What 1 Clement chapter XLI looks like is an affirmation of Christianity’s identification with Israel. Clement especially is establishing the priestly hierarchy and the corresponding priestly duties of the Jewish religion. Clement then goes on in succeeding chapters to say that under the guidance of the holy spirit the apostles ordained the elders in the cities they visited. Clement is favorably comparing Jewish priests and their duties to Christian presbyters and their duties. In Chapter 44 Clement writes that Jesus gave orders that the ordained elders should ordain their successors, establishing a case for apostolic succession. He presents his reasoning and then charges that the Corinthian church violated this reasoning by removing some duly ordained elders. He compares this to the priestly succession of priests that started with Aaron and his descendents.
Our apostles also knew, through our Lord Jesus Christ, and there would be strife on account of the office of the episcopate. For this reason, therefore, inasmuch as they had obtained a perfect fore-knowledge of this, they appointed those [ministers] already mentioned, and afterwards gave instructions, that when these should fall asleep, other approved men should succeed them in their ministry. We are of opinion, therefore, that those appointed by them, or afterwards by other eminent men, with the consent of the whole Church, and who have blamelessly served the flock of Christ in a humble, peaceable, and disinterested spirit, and have for a long time possessed the good opinion of all, cannot be justly dismissed from the ministry. For our sin will not be small, if we eject from the episcopate those who have blamelessly and holily fulfilled its duties.[ The First Epistle of Clement to the Corinthians, Chapter XLIV ]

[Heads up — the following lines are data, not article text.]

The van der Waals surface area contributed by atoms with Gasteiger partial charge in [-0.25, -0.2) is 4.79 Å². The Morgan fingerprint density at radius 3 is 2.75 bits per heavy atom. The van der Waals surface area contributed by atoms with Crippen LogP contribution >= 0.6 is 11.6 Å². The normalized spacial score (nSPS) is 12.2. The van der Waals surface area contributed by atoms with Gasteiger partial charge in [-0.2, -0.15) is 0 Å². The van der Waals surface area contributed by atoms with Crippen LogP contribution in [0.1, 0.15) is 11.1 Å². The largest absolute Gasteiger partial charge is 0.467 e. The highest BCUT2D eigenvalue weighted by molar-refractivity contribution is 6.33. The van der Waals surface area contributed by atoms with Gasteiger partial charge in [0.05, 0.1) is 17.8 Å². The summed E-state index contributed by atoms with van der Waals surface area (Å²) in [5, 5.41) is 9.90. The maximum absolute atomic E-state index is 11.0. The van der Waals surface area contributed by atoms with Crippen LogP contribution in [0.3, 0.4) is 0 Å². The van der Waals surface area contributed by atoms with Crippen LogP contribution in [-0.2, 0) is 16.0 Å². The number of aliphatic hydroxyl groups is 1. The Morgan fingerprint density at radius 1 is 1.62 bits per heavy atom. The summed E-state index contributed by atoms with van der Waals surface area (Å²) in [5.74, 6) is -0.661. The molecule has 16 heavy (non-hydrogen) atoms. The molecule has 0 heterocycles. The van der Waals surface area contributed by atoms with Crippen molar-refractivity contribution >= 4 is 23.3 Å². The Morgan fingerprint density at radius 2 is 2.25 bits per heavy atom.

While succession is hinted at in 2 Tim 2:2 and Titus 1:5 this is the first time it is expressly stated in Christian history in the writings that we have. Amazingly Clement says that the apostles both knew and taught that there would be a problem with bishops being challenged. He further states that it was taught by the apostles that whoever the bishops ordained to replace them were to be the ministers. This is the center of the treatise Clement composed. The buildup to this includes the importance of obedience and humility in the believer’s walk, and after this he calls for the persons taking over the episcopy to confess, repent and be restored to fellowship.